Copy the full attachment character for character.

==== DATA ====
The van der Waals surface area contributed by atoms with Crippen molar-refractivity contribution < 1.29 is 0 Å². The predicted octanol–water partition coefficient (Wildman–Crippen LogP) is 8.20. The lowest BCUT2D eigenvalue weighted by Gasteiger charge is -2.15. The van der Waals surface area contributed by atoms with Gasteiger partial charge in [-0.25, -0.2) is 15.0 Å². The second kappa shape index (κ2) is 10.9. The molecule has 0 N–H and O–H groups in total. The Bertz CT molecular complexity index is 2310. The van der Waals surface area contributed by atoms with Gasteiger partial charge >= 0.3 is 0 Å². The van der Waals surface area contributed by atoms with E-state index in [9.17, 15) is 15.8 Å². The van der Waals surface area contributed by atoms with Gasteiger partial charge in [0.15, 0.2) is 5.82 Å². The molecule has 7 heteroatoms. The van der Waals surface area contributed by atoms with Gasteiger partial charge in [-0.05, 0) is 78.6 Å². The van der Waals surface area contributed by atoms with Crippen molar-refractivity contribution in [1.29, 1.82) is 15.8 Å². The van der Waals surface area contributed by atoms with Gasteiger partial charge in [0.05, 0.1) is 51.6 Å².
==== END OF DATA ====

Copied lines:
The van der Waals surface area contributed by atoms with Crippen molar-refractivity contribution < 1.29 is 0 Å². The predicted octanol–water partition coefficient (Wildman–Crippen LogP) is 8.20. The lowest BCUT2D eigenvalue weighted by Gasteiger charge is -2.15. The van der Waals surface area contributed by atoms with Gasteiger partial charge in [-0.25, -0.2) is 15.0 Å². The second kappa shape index (κ2) is 10.9. The molecule has 0 N–H and O–H groups in total. The Bertz CT molecular complexity index is 2310. The van der Waals surface area contributed by atoms with Gasteiger partial charge >= 0.3 is 0 Å². The van der Waals surface area contributed by atoms with E-state index in [9.17, 15) is 15.8 Å². The van der Waals surface area contributed by atoms with Gasteiger partial charge in [0.15, 0.2) is 5.82 Å². The molecule has 7 heteroatoms. The van der Waals surface area contributed by atoms with Gasteiger partial charge in [-0.05, 0) is 78.6 Å². The van der Waals surface area contributed by atoms with Crippen molar-refractivity contribution in [1.29, 1.82) is 15.8 Å². The van der Waals surface area contributed by atoms with Gasteiger partial charge in [0.05, 0.1) is 51.6 Å².